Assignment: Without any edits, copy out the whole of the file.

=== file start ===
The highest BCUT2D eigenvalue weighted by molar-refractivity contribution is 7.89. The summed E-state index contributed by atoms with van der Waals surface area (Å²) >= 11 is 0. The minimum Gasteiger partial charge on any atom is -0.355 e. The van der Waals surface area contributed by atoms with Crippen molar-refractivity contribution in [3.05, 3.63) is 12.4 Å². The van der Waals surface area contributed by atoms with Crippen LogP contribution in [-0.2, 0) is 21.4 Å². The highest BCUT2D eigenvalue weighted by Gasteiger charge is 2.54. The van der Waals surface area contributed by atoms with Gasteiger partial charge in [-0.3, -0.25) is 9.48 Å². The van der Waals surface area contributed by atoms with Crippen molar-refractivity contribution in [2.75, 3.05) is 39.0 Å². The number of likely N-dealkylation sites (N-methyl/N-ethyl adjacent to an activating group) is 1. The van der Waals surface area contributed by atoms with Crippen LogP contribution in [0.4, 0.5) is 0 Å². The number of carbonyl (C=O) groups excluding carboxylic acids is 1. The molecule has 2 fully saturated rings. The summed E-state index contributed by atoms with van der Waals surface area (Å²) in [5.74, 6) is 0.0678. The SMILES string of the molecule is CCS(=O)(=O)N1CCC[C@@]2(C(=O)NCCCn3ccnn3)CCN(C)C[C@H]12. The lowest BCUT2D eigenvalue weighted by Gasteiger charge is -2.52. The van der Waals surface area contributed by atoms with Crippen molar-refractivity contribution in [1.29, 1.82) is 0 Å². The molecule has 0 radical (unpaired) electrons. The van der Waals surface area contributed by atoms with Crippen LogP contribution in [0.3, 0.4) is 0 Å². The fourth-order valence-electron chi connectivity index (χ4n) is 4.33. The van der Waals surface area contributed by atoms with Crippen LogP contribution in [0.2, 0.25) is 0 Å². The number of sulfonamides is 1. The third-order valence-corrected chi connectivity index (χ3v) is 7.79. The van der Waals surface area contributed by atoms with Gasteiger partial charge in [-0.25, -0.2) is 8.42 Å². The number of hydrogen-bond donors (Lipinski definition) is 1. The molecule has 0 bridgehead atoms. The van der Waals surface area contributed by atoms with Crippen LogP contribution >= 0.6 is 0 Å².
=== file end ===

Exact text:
The highest BCUT2D eigenvalue weighted by molar-refractivity contribution is 7.89. The summed E-state index contributed by atoms with van der Waals surface area (Å²) >= 11 is 0. The minimum Gasteiger partial charge on any atom is -0.355 e. The van der Waals surface area contributed by atoms with Crippen molar-refractivity contribution in [3.05, 3.63) is 12.4 Å². The van der Waals surface area contributed by atoms with Crippen LogP contribution in [-0.2, 0) is 21.4 Å². The highest BCUT2D eigenvalue weighted by Gasteiger charge is 2.54. The van der Waals surface area contributed by atoms with Gasteiger partial charge in [-0.3, -0.25) is 9.48 Å². The van der Waals surface area contributed by atoms with Crippen molar-refractivity contribution in [2.75, 3.05) is 39.0 Å². The number of likely N-dealkylation sites (N-methyl/N-ethyl adjacent to an activating group) is 1. The van der Waals surface area contributed by atoms with Crippen LogP contribution in [0.4, 0.5) is 0 Å². The number of carbonyl (C=O) groups excluding carboxylic acids is 1. The molecule has 2 fully saturated rings. The summed E-state index contributed by atoms with van der Waals surface area (Å²) in [5.74, 6) is 0.0678. The SMILES string of the molecule is CCS(=O)(=O)N1CCC[C@@]2(C(=O)NCCCn3ccnn3)CCN(C)C[C@H]12. The lowest BCUT2D eigenvalue weighted by Gasteiger charge is -2.52. The van der Waals surface area contributed by atoms with Crippen molar-refractivity contribution in [1.29, 1.82) is 0 Å². The molecule has 0 radical (unpaired) electrons. The van der Waals surface area contributed by atoms with Crippen LogP contribution in [0.3, 0.4) is 0 Å². The fourth-order valence-electron chi connectivity index (χ4n) is 4.33. The van der Waals surface area contributed by atoms with Crippen LogP contribution in [0.2, 0.25) is 0 Å². The number of sulfonamides is 1. The third-order valence-corrected chi connectivity index (χ3v) is 7.79. The van der Waals surface area contributed by atoms with Gasteiger partial charge in [-0.25, -0.2) is 8.42 Å². The number of hydrogen-bond donors (Lipinski definition) is 1. The molecule has 0 bridgehead atoms. The van der Waals surface area contributed by atoms with Crippen LogP contribution >= 0.6 is 0 Å².